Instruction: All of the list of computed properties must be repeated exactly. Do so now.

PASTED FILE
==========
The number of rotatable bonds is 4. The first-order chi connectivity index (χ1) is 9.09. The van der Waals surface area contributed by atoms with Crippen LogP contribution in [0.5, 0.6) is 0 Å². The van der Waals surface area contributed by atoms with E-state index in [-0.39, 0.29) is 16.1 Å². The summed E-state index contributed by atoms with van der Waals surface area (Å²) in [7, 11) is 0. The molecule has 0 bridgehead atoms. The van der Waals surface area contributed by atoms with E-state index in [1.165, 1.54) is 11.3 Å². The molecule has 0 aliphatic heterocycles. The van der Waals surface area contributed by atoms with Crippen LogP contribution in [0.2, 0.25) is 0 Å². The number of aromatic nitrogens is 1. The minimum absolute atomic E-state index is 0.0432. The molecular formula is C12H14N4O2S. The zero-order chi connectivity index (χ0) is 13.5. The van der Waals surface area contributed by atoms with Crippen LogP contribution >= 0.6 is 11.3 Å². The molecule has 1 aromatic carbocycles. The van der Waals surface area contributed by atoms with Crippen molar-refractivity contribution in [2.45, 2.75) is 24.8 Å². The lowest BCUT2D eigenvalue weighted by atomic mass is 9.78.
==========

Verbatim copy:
The number of rotatable bonds is 4. The first-order chi connectivity index (χ1) is 9.09. The van der Waals surface area contributed by atoms with Crippen LogP contribution in [0.5, 0.6) is 0 Å². The van der Waals surface area contributed by atoms with E-state index in [-0.39, 0.29) is 16.1 Å². The summed E-state index contributed by atoms with van der Waals surface area (Å²) in [7, 11) is 0. The molecule has 0 bridgehead atoms. The van der Waals surface area contributed by atoms with E-state index in [1.165, 1.54) is 11.3 Å². The molecule has 0 aliphatic heterocycles. The van der Waals surface area contributed by atoms with Crippen LogP contribution in [0.2, 0.25) is 0 Å². The number of aromatic nitrogens is 1. The minimum absolute atomic E-state index is 0.0432. The molecular formula is C12H14N4O2S. The zero-order chi connectivity index (χ0) is 13.5. The van der Waals surface area contributed by atoms with Crippen LogP contribution >= 0.6 is 11.3 Å². The molecule has 1 aromatic carbocycles. The van der Waals surface area contributed by atoms with Crippen molar-refractivity contribution in [2.45, 2.75) is 24.8 Å². The lowest BCUT2D eigenvalue weighted by atomic mass is 9.78.